Using a JuJu Cup

Author and presenter Jo Laverty writes on her personal experience of using a menstrual cup.

THERE’S a high ‘ick’ factor, but more and more women each month are saving a lot of money, and the environment too.

Jolene Laverty
January 18, 2018 2:01pm

THERE’S a pretty big ‘ick’ factor with the idea of reusable ‘feminine hygiene’ for most people. Which is fair enough — you’ve got to deal with 16 litres of blood through your lifetime.

But it’s a shame more people can’t get over the ‘ick’, because you can save yourself a lot of money, and improve the environment if you invest in some reusable products to get you through your period.

I’ve recently had my first ‘green’ period — without using a single pad or tampon — and it was surprisingly easy. But you do have to be prepared.

Before getting my period, I went online and bought a menstrual cup. After considering many great options, I went with a JuJu Cup because it’s Australian-made and I wanted to limit the distance it would have to travel to get to my door.

Jolene Laverty has just had her first green period

Jolene Laverty has just had her first green periodSource:Supplied

My menstrual cup arrived in recycled packaging, and came with a blue silky storage bag. It looks like an eggcup, with a long thin stem for easier removal. I was so keen to try it out that I started wearing it a few days before my periods were due, which was a good move because like tampons, menstrual cups take a little getting used to.

The first thing I noticed was that the thin stem was too long, and poked me on the inside. If this happens to you, the solution is to cut the stem with scissors to a comfortable length. Easy! The next problem I had was that the cup seemed to keep slipping down, especially when I used the loo. It turns out that slippage is a common problem, one which is addressed on the JuJu website:

“We recommend you remove your cup when you have a bowel movement (If this is not of cause for concern for you),” the website states.

“Alternately, if you do not feel it is hindering your ability to have a complete bowel movement, you can place your index finger near the vaginal opening to hold your cup in whilst having a bowel movement and then reposition it (i.e. gently slide it back up).”

It took a couple of days to figure out how best to insert the cup and keep it there, but by the time the big day arrived I had it nailed, and am thrilled with the results. I had absolutely no leakages, no odour, and no cramps (which I usually get with tampons). I also had no rubbish to throw away, which was the whole point of getting the cup in the first place.

Not long ago women were being asked to try disposable products — now many are confronted by the thought of not using them.

Not long ago women were being asked to try disposable products — now many are confronted by the thought of not using them.Source:Supplied

I did find myself in the awkward position of trying to empty the cup in a public toilet though, which was weird. Luckily, my bag had a bottle of water in it which I used to rinse the cup out before reinserting it.

I dreaded having to do this every time, but I soon realised that I didn’t need to empty the cup as often as changing a tampon, and that it could wait until I had my evening shower.

For me, the menstrual cup means I can go a whole day without thinking about my period; but my friend Rachel was not so successful.

“I’m in the middle of my first period with a menstral cup, and f**k me it’s a bloody mess!” she told me via a text message. “My cup seems to collect some blood, but I’ve had to wear pads as well. I was half way through watching Paddington Bear 2 with the kids when I could feel it leaking. I think I need those period-proof undies as well.”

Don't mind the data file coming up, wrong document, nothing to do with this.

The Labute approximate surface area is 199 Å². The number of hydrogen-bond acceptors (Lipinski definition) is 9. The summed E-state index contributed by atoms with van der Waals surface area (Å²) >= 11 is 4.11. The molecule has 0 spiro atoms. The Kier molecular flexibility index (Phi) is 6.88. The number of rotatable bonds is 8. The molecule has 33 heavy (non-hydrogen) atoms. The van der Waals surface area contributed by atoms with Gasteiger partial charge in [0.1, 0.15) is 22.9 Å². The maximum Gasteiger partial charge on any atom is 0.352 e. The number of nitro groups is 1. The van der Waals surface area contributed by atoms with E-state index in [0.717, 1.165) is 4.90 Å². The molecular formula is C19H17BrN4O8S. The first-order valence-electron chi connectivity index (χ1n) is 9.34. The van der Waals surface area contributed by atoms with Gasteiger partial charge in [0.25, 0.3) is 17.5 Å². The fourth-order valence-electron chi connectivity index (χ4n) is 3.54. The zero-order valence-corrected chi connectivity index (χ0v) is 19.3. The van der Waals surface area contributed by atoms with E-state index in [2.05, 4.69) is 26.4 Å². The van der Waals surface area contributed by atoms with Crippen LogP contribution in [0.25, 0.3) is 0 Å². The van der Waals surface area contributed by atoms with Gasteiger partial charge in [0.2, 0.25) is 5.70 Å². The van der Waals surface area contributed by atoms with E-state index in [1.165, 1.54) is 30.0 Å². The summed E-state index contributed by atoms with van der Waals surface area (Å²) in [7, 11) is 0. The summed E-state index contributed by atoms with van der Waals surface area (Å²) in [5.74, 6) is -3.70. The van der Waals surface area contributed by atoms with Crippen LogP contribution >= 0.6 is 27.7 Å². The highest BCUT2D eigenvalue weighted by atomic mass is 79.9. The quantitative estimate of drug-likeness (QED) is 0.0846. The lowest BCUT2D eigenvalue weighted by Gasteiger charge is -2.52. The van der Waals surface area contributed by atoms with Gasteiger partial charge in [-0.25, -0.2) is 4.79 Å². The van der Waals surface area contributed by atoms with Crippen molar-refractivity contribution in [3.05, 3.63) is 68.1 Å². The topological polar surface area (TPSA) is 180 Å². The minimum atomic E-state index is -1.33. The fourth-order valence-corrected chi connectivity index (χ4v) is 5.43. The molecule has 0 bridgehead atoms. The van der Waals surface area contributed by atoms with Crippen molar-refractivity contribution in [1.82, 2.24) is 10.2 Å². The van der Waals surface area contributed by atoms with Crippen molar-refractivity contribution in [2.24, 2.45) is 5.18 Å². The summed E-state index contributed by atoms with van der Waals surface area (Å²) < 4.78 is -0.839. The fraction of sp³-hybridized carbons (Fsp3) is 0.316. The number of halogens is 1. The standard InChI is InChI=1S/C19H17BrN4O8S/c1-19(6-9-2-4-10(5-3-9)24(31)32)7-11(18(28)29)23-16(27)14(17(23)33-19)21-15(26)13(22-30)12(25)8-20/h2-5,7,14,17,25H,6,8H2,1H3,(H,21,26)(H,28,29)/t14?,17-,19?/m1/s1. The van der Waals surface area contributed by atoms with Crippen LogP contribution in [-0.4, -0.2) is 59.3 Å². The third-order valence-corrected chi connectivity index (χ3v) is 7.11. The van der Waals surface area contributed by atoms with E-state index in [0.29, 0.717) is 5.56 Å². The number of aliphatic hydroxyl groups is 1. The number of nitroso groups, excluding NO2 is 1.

I also have those “period-proof undies”, which I bought with my cup. Truly, they are the most comfortable underpants I own and I want to wear them all the time! I have the ModiBodi brand, which are made from bamboo and merino wool, and they do what they promise: absorb blood, keep it contained, and keep you dry. Caring for them is easy enough — just rinse them in the shower until the water runs clear, and chuck them in the wash.

Reusable menstrual products may seem like an outrageous idea to some, but in the history of womankind, disposable pads and tampons are a relative newcomer. The pad as we know it today was developed in the late 19th century, and by using shame as a tool in advertising, the disposable pad became the only way modern women should manage their menses.

Prior to that, there were other creations that were designed to manage menstruation, including an 1859 invention by a bloke named C.E Clark which had inflatable parts and a sponge which were held against the labia by belts and straps which attached to the waist. When one considers that this was once an option for women, the modern-day alternatives are simply genius. Not only that, but they are better for the environment, and better for the hip pocket too.

Spare a thought for women who were asked to use this each month.

Spare a thought for women who were asked to use this each month.Source:Supplied

All up, it has cost about $150, which got me the cup and four pairs of period-proof underwear. This is about how much I’d spend on disposable products in just over a year, and I have another decade of bleeding to go. All in all, I can highly recommend going ‘green’ for your period. While the cup and underwear take some getting used to, they’re a lot more comfortable, cheaper, and environmentally friendly than the disposable options.

And if you’ve still got the ick factor, consider this. Centuries after you’re dead and buried, the thousands of pads and tampons you used through your life will still be around, and that really is gross.

Find Jolene on Twitter and Instagram @jolene_laverty

Read the article: What it's like to use a menstrual cup and period proof undies